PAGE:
Record Display for the EPA National Library CatalogRECORD NUMBER: 9 OF 13
|Main Title||Impacts of climate change and variability on aeroallergens and their associated effects [electronic resource] /|
|CORP Author||Environmental Protection Agency, Washington, DC. National Center for Environmental Assessment.|
|Publisher||Global Change Research Program, National Center for Environmental Assessment, Office of Research and Development, U.S. Environmental Protection Agency,|
|Report Number||EPA 600/R-06-164F|
|Subjects||Climatic changes--Environmental aspects--Gulf Coast (US) ; Global warming--Environmental aspects--Gulf Coast (US) ; Allergens ; Respiratory allergy|
|Additional Subjects||Climate change ; Allergens ; Air pollution effects(Humans) ; Pollen ; Mold ; Allergies ; Indoor air pollution ; Quality of life ; Economic impacts ; Surveys ; Aeroallergens|
|Collation|| . : digital, PDF file, col. ill.|
This report presents a survey of the current state of knowledge of the potential impacts of climate change and variability on aeroallergens--pollen, mold, and indoor allergens--in the United States and the allergic diseases associated with them. Allergies are prevalent in the U.S. and impose substantial economic and quality-of-life burdens. A recent nationwide survey reported that 54.6 percent of people in the U.S. test positive for one or more allergens (American Academy of Allergy Asthma and Immunology, 1996-2005).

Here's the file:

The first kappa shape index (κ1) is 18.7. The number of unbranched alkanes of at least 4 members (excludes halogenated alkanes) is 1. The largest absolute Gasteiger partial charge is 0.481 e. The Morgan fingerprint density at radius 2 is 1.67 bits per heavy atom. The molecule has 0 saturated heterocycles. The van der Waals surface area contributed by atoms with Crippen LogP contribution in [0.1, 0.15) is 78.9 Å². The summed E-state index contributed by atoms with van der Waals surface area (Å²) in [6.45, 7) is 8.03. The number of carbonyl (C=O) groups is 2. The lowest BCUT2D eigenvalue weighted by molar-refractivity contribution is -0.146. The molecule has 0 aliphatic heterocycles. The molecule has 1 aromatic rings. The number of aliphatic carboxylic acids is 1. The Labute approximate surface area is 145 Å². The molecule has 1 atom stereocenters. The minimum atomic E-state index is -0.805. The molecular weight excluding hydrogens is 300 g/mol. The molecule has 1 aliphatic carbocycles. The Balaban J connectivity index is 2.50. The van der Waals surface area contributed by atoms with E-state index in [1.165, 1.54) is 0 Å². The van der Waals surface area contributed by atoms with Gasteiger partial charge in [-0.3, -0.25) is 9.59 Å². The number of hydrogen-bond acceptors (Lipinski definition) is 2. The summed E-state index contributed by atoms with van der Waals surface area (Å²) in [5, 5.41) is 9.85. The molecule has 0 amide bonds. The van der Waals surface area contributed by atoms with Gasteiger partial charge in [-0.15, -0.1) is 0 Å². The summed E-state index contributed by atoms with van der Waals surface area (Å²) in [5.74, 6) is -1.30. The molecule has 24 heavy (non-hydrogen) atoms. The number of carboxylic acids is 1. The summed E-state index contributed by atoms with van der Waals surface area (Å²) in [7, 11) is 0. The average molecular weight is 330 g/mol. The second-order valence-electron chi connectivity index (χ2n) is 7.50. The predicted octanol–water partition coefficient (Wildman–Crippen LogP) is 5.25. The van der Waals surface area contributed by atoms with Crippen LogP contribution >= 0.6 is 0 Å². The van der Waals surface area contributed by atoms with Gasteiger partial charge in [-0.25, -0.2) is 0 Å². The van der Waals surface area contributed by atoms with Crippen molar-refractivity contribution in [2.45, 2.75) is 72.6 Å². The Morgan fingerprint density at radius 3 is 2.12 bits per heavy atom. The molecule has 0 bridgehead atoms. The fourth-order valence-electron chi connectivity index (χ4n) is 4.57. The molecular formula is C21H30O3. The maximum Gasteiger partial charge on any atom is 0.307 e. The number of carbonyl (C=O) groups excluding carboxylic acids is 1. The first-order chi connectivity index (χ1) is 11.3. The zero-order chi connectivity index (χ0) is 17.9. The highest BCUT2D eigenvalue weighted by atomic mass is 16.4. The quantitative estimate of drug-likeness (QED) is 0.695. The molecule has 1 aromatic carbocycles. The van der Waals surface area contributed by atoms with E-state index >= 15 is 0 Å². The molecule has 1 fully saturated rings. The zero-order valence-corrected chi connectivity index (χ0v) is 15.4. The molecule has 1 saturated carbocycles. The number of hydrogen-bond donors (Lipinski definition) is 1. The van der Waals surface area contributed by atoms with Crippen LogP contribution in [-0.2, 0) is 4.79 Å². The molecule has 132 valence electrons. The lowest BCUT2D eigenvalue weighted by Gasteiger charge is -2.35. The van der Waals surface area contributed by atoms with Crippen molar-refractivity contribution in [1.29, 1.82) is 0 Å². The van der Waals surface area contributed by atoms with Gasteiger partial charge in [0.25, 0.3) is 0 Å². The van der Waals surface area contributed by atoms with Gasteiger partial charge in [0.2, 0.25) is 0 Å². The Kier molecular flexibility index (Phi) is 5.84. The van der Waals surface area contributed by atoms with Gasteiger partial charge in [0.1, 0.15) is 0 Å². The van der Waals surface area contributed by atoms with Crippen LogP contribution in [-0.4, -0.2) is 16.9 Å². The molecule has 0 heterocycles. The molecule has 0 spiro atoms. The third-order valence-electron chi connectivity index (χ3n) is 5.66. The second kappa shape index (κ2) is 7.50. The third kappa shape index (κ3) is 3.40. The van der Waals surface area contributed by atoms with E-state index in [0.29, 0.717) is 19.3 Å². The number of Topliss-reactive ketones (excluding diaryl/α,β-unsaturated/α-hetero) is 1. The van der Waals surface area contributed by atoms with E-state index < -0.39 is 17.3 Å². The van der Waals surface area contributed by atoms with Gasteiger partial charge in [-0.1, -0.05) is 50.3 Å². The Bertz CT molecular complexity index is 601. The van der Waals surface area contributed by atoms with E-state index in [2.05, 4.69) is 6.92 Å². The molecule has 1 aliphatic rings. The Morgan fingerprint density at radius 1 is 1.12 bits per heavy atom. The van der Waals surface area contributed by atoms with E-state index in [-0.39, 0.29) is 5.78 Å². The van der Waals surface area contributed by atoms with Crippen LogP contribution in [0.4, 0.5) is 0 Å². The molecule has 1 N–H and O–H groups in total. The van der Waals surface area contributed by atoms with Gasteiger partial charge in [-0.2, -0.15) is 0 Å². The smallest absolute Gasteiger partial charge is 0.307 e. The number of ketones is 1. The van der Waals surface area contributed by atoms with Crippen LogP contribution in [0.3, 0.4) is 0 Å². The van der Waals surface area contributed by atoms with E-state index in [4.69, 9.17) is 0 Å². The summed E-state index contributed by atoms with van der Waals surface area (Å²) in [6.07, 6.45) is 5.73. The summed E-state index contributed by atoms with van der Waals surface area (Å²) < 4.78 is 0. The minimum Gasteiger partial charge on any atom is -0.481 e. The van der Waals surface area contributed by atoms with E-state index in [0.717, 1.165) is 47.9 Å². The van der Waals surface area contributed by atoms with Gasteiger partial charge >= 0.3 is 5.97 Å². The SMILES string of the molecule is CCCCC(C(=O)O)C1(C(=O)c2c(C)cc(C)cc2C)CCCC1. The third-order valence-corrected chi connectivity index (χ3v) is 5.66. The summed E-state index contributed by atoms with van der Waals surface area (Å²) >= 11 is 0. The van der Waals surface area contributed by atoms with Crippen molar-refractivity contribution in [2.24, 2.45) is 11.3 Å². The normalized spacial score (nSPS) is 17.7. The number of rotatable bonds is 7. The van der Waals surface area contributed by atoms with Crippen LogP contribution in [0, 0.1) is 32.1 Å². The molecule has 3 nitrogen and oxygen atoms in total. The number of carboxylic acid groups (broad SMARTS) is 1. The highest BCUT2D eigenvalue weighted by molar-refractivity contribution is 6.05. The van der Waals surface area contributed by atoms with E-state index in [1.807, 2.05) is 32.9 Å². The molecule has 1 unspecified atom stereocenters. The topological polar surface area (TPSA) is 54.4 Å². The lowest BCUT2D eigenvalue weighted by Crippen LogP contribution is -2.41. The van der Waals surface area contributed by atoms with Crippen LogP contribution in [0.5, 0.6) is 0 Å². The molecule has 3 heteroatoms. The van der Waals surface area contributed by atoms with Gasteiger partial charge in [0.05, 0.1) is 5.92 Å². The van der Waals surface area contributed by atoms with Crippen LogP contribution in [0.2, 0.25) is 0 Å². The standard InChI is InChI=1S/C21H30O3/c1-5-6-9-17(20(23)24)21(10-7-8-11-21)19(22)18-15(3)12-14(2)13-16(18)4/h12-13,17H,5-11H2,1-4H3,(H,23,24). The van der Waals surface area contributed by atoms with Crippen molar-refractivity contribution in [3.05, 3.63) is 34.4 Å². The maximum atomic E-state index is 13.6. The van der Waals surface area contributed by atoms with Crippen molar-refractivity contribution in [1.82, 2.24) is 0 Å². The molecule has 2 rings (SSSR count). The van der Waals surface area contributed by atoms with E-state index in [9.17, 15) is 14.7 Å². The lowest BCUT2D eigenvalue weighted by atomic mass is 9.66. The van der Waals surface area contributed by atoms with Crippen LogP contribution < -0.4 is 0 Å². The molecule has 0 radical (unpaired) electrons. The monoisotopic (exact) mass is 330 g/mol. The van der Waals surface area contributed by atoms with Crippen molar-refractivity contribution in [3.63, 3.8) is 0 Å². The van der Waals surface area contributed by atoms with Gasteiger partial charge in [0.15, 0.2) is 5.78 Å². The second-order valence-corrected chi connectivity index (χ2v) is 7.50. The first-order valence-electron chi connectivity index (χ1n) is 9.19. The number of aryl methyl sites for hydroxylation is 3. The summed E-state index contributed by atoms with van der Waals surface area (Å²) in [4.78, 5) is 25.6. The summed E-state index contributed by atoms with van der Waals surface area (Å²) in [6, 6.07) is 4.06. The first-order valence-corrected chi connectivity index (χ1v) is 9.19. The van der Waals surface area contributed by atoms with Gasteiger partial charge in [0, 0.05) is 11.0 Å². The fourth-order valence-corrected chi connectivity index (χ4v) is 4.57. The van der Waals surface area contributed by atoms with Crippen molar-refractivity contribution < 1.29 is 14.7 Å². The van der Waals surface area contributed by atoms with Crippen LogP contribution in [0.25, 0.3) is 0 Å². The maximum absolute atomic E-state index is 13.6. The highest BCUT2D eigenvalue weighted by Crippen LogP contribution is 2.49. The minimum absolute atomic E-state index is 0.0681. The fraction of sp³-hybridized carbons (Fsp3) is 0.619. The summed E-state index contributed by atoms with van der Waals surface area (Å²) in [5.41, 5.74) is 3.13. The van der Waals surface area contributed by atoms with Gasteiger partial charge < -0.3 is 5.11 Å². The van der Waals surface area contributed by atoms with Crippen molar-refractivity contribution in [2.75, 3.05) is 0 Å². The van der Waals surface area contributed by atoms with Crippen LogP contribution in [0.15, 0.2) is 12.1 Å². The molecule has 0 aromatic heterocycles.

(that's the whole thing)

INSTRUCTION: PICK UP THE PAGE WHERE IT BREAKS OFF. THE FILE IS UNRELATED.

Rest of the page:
Title from PDF t.p. (viewed Aug. 27, 2008). "EPA/600/R-06/164F." "August 2008." Includes bibliographical references.
Allergies and allergy-related illnesses are widespread in the U.S. and impose substantial economic and quality of life burdens. Changes in climate, including increased CO2 concentrations, could impact the production, distribution, and dispersion of aeroallergens; allergen content; and the growth and distribution of the weeds, grasses, tress, and mold that produce them. While the literature does not provide definitive data or conclusions on how climate change might impact aeroallergens and subsequently allergenic illnesses, some tentative conclusions can be drawn: Pollen production is likely to increase in many parts of the U.S. with the possible exception of the Southeast; Phenologic advance is likely to occur for numerous species of plants, especially trees; There will likely be changes in the distribution of pollen producing species, including the possibility of extinction in some cases; Intercontinental dispersal is possible, facilitating the introduction of new aeroallergens into the U.S.; and Increases in allergen content of some aeroallergens are possible.